From your base in Tokyo, you will visit some of the most impressive sights of Japan, including various ancient temples as well as some of its modern and natural wonders. Tour the 7th-century Sensoji Temple in Asakusa and visit the Odaiba Observation Deck, located in the headquarters of Fuji Television. Discover Tokyo’s fascinating Shogun history or Japan’s rich tradition of art at superb museums, stroll through beautiful gardens and during your leisure time, perhaps take in the high-energy atmosphere of Ginza, Tokyo’s premier shopping and entertainment district.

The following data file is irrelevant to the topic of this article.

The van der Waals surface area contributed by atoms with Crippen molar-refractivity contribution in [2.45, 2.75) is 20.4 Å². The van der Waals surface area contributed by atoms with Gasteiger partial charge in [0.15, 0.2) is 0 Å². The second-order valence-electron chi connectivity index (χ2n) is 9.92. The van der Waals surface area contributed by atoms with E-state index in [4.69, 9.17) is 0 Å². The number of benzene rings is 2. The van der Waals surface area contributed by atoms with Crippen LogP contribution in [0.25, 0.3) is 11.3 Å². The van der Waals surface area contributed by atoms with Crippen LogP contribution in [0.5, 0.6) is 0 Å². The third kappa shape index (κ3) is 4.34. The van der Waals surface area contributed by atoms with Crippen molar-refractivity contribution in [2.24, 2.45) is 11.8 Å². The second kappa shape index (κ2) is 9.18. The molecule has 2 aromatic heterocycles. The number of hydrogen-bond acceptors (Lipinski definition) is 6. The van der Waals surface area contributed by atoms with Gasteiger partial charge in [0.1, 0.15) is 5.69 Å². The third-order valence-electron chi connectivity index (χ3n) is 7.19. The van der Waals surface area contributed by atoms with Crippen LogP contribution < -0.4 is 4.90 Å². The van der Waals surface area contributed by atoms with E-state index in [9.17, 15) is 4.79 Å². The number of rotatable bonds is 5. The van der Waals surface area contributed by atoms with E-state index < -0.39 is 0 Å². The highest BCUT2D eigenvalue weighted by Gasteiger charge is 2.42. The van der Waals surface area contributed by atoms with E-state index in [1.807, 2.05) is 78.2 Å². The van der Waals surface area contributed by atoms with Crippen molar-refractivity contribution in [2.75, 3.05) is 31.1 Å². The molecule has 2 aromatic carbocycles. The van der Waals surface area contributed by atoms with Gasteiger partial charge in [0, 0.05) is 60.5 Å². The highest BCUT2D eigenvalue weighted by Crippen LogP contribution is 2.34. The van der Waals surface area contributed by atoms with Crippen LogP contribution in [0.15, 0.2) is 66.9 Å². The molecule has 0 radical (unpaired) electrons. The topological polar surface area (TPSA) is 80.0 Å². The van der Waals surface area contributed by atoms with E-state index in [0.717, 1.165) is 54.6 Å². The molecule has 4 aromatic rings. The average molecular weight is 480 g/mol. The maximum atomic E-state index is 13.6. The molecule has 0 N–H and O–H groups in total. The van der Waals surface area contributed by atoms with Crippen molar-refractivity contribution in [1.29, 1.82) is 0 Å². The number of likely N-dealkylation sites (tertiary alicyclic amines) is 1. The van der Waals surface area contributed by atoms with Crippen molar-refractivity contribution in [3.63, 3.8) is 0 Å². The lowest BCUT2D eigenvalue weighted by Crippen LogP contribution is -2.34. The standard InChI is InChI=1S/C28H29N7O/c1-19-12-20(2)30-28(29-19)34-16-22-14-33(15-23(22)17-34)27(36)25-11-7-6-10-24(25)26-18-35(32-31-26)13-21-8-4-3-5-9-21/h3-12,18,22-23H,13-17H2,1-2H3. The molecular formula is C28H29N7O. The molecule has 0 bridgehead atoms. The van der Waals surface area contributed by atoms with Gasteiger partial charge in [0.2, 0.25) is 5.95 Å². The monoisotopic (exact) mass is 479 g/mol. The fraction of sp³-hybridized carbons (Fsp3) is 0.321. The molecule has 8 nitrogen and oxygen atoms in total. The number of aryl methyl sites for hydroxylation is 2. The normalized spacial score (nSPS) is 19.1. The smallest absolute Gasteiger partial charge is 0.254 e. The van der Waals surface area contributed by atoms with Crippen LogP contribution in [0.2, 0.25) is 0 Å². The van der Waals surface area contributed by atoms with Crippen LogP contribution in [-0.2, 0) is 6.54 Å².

25 Mar 2023
Yokohama06:30 - 17:00